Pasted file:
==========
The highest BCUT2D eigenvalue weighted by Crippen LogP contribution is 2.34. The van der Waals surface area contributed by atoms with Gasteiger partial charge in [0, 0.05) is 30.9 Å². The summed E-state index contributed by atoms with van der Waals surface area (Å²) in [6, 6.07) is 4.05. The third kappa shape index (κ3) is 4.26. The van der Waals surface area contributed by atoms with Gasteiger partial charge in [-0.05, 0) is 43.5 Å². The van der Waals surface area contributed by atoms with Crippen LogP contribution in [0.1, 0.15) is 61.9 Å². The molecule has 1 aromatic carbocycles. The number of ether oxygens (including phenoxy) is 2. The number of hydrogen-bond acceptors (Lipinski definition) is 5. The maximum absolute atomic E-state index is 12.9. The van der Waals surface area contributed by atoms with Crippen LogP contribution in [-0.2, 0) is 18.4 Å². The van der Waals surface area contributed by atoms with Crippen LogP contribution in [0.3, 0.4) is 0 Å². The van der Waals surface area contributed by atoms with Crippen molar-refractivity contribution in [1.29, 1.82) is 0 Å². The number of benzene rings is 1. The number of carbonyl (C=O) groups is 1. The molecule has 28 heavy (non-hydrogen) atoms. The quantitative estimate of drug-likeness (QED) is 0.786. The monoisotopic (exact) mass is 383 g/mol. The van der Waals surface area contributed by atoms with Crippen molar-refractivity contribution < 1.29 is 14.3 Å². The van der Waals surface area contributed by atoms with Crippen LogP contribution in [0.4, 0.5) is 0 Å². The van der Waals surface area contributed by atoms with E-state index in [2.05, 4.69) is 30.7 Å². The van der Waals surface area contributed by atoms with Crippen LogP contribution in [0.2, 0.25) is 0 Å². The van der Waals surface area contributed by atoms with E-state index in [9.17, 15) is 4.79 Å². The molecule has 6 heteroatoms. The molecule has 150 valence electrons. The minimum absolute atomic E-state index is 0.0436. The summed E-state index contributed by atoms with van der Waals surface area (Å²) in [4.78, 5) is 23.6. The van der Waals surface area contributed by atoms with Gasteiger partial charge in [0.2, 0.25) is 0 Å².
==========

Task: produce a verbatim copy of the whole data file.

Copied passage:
The highest BCUT2D eigenvalue weighted by Crippen LogP contribution is 2.34. The van der Waals surface area contributed by atoms with Gasteiger partial charge in [0, 0.05) is 30.9 Å². The summed E-state index contributed by atoms with van der Waals surface area (Å²) in [6, 6.07) is 4.05. The third kappa shape index (κ3) is 4.26. The van der Waals surface area contributed by atoms with Gasteiger partial charge in [-0.05, 0) is 43.5 Å². The van der Waals surface area contributed by atoms with Crippen LogP contribution in [0.1, 0.15) is 61.9 Å². The molecule has 1 aromatic carbocycles. The number of ether oxygens (including phenoxy) is 2. The number of hydrogen-bond acceptors (Lipinski definition) is 5. The maximum absolute atomic E-state index is 12.9. The van der Waals surface area contributed by atoms with Crippen LogP contribution in [-0.2, 0) is 18.4 Å². The van der Waals surface area contributed by atoms with Crippen LogP contribution in [0.3, 0.4) is 0 Å². The van der Waals surface area contributed by atoms with Crippen molar-refractivity contribution in [1.29, 1.82) is 0 Å². The number of benzene rings is 1. The number of carbonyl (C=O) groups is 1. The molecule has 28 heavy (non-hydrogen) atoms. The quantitative estimate of drug-likeness (QED) is 0.786. The monoisotopic (exact) mass is 383 g/mol. The van der Waals surface area contributed by atoms with Crippen molar-refractivity contribution < 1.29 is 14.3 Å². The van der Waals surface area contributed by atoms with Crippen LogP contribution in [0.4, 0.5) is 0 Å². The van der Waals surface area contributed by atoms with E-state index in [2.05, 4.69) is 30.7 Å². The van der Waals surface area contributed by atoms with Crippen LogP contribution in [0.2, 0.25) is 0 Å². The van der Waals surface area contributed by atoms with E-state index in [9.17, 15) is 4.79 Å². The molecule has 6 heteroatoms. The molecule has 150 valence electrons. The minimum absolute atomic E-state index is 0.0436. The summed E-state index contributed by atoms with van der Waals surface area (Å²) in [4.78, 5) is 23.6. The van der Waals surface area contributed by atoms with Gasteiger partial charge in [0.2, 0.25) is 0 Å².